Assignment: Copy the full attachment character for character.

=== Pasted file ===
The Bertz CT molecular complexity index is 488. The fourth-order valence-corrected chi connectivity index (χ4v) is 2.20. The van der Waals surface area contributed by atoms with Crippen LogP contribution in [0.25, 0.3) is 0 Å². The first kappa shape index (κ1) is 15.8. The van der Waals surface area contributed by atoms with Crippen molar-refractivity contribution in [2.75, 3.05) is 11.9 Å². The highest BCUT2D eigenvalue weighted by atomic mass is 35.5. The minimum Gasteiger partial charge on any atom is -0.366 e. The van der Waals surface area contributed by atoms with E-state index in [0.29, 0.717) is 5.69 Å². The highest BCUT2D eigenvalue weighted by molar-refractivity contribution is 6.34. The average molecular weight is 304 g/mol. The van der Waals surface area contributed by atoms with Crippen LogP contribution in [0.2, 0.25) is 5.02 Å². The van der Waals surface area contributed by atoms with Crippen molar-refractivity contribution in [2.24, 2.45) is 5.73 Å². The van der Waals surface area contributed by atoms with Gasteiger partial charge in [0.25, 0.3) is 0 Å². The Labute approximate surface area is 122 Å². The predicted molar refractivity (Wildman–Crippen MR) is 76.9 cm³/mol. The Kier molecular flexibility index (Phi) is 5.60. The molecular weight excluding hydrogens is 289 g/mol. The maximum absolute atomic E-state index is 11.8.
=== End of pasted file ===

The Bertz CT molecular complexity index is 488. The fourth-order valence-corrected chi connectivity index (χ4v) is 2.20. The van der Waals surface area contributed by atoms with Crippen LogP contribution in [0.25, 0.3) is 0 Å². The first kappa shape index (κ1) is 15.8. The van der Waals surface area contributed by atoms with Crippen molar-refractivity contribution in [2.75, 3.05) is 11.9 Å². The highest BCUT2D eigenvalue weighted by atomic mass is 35.5. The minimum Gasteiger partial charge on any atom is -0.366 e. The van der Waals surface area contributed by atoms with E-state index in [0.29, 0.717) is 5.69 Å². The highest BCUT2D eigenvalue weighted by molar-refractivity contribution is 6.34. The average molecular weight is 304 g/mol. The van der Waals surface area contributed by atoms with Crippen LogP contribution in [0.2, 0.25) is 5.02 Å². The van der Waals surface area contributed by atoms with Crippen molar-refractivity contribution in [2.24, 2.45) is 5.73 Å². The van der Waals surface area contributed by atoms with Gasteiger partial charge in [0.25, 0.3) is 0 Å². The Labute approximate surface area is 122 Å². The predicted molar refractivity (Wildman–Crippen MR) is 76.9 cm³/mol. The Kier molecular flexibility index (Phi) is 5.60. The molecular weight excluding hydrogens is 289 g/mol. The maximum absolute atomic E-state index is 11.8.